Presentation on theme: "My Future Initiative Sponsored By: Sacramento County Department of Health & Human Services, Behavioral Health Services Division Alcohol and Drug Services."— Presentation transcript:
My Future Initiative Sponsored By: Sacramento County Department of Health & Human Services, Behavioral Health Services Division Alcohol and Drug Services MyFI Hosted by: Center for Collaborative Planning Public Health Institute
Who We Are We are a community coalition, supporting girls’ leadership development and youth engagement to prevent youth substance abuse, especially among girls, in Sacramento County.
Our Mission We seek to prevent alcohol and substance abuse among teenage girls through partnership with local organizations, outreach, education, advocacy, and the provision of safe and positive environments.
Why MyFI Matters Both nationwide and in Sacramento County, teenage girls are drinking more alcohol than boys! Sacramento County FemaleMale 0 days a month 1-2 days a month 3-9 days a month days a month 20 + days a month 0 days a month 1-2 days a month 3-9 days a month days a month 20 + days a month 7 th Grade 87.4%8.6%1.8%0.6%1.6%88.2%7.5%1.8%0.9%1.7% 9 th Grade 73.6%14.9%6.8%1.9%2.7%78.2%11.6%4.9%2.8%2.5% 11 th Grade 66.7%18.9%9.1%3.2%2.1%66.0%16.6%9.9%3.7%3.8%
Why MyFI Matters Girls turn to alcohol and drugs for more serious reasons Girls are more likely to use drugs and alcohol to avoid problems or relieve stress, whereas boys tend to use drugs and alcohol to make socializing easier, or to experience a rush. Alcohol and drugs place girls at higher risk for health problems Women metabolize alcohol differently than men. When women and men of the same body weight drink the same amount of alcohol, women reach higher peak blood alcohol levels. Women drinkers are at higher risk for certain medical problems, including liver, brain, and heart damage, than are men who drink comparable amounts. Adolescent girls who use drugs or alcohol are at higher risk of developing depression, addictions, stunted growth, and breast cancer. Substance abuse leads to more risky behavior Girls who use alcohol or drugs are more likely to contract a sexually transmitted disease or become pregnant.
What We Do Provide opportunities for girls ages to: Develop leadership skills Learn about substance abuse and how to prevent it Bond with healthy peers and adults Create change in their communities Support community and youth-based efforts to prevent substance abuse We do this by meeting regularly and engaging youth and adult members in activities such as: Developing public speaking skills Developing community engagement and advocacy skills Participating in community volunteer opportunities Developing, awarding and monitoring community grants
Accomplishments Established coalition Selected and funded 10 grantees working on community based, youth-focused prevention projects Provided youth opportunities to bond with peers and adults by engaging in positive activities Developed and implemented grant funding process Developed and implemented community outreach strategies Developed leadership and confidence among girls Increased awareness about substance abuse among girls
Substance Abuse Prevention Projects Center for Multicultural Cooperation Youth created a film about school climate and substance abuse. CLASSY, Inc. Two workshops held on crime and substance abuse for girls ages Over 50 youth attended each workshop. Greater Grace Family Support Held a one day event for girls ages and their parents. 200 people attended. Included workshops, toolkits, goal sessions, and a poetry contest. Lights for Tomorrow Teams of youth located at four schools created service learning projects related to substance abuse prevention. Oak Park Outreach Services Held teen substance abuse abstinence workshops presented by peers.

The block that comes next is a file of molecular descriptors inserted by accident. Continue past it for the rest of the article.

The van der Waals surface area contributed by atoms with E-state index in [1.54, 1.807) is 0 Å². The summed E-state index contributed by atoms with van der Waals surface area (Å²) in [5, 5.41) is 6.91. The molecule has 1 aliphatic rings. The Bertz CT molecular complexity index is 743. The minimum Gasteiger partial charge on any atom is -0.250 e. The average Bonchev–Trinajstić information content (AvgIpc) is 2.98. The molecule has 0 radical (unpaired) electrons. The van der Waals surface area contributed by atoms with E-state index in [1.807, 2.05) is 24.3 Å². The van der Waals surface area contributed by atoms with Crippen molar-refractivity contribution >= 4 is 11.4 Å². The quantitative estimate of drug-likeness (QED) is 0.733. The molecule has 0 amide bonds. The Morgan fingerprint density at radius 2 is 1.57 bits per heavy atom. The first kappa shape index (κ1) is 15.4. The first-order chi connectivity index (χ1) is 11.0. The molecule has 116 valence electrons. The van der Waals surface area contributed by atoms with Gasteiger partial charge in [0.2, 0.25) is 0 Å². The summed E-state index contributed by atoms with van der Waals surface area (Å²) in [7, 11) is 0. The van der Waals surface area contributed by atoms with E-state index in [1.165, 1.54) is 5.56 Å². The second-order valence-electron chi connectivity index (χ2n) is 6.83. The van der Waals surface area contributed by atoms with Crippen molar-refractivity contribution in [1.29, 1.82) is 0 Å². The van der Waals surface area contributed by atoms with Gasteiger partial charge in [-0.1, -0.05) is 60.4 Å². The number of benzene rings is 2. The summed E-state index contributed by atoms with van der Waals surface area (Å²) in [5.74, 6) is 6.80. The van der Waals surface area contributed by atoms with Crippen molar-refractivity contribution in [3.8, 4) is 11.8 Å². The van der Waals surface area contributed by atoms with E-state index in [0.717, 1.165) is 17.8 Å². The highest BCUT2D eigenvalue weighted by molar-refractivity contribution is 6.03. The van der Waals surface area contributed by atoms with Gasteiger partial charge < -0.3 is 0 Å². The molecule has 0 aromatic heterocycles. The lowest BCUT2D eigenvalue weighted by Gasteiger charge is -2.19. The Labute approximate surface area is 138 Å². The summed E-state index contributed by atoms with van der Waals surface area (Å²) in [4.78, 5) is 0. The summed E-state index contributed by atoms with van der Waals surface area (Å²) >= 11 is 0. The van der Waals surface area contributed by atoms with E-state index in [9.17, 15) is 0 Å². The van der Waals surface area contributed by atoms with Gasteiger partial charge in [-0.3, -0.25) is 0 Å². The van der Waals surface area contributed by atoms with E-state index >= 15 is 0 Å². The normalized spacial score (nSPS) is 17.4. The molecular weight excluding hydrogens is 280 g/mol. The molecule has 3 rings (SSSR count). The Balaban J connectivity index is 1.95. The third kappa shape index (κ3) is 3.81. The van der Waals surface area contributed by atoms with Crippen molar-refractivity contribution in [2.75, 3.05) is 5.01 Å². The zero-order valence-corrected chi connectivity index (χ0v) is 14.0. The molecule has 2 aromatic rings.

Substance Abuse Prevention Projects People Reaching Out Held four youth-led and planned substance abuse prevention workshops youth attended each workshop. Sacramento Unified School District Held weekly support group facilitated by youth and adult leaders. Sheriff’s Community Impact Program Held weekly club for teen girls who participated in fitness activities and discussed self esteem and substance abuse prevention. Sojourner Truth Museum Held weekly group for teen girls to learn how to knit while participating in substance abuse prevention talks and workshops. South Sacramento Coalition for Future Leaders Held four workshops for teens focused on arts, cooking, nutrition and prevention youth attended each workshop.
Questions Q. How do I get involved? A. Attend our meetings! Contact us for more info. Adult/youth partnerships are encouraged. Adults must bring one or more youth and youth must be accompanied by an adult. Youth membership is focused on girls ages Q. If I join, are there time commitments? A. Yes, meetings are held every other month on Saturdays from 9am – 1pm. There may be also be additional volunteer opportunities, such as serving on committees. Q. If I can’t volunteer time, can I donate money? A. Yes! Checks can be made payable to Public Health Institute.
Questions Q. Does MyFI have any affiliate organizations? A. MyFI is hosted and staffed by the Center for Collaborative Planning, a center of Public Health Institute. Funding is provided by Sacramento County Department of Health & Human Services, Behavioral Health Services Division, Alcohol and Drug Services Q. How does MyFI incorporate diversity and inclusiveness into it’s organizational structure? A. The coalition strives to engage its members equally, tapping into the strengths of youth and adults alike to accomplish its goals. Decisions are made by consensus. XX middle and high schools in Sacramento County are represented. Some participants represent agencies and faith-based organizations, and all are community members who want to make a difference.
Contact Us Center for Collaborative Planning st Street, Suite 360 Sacramento, CA or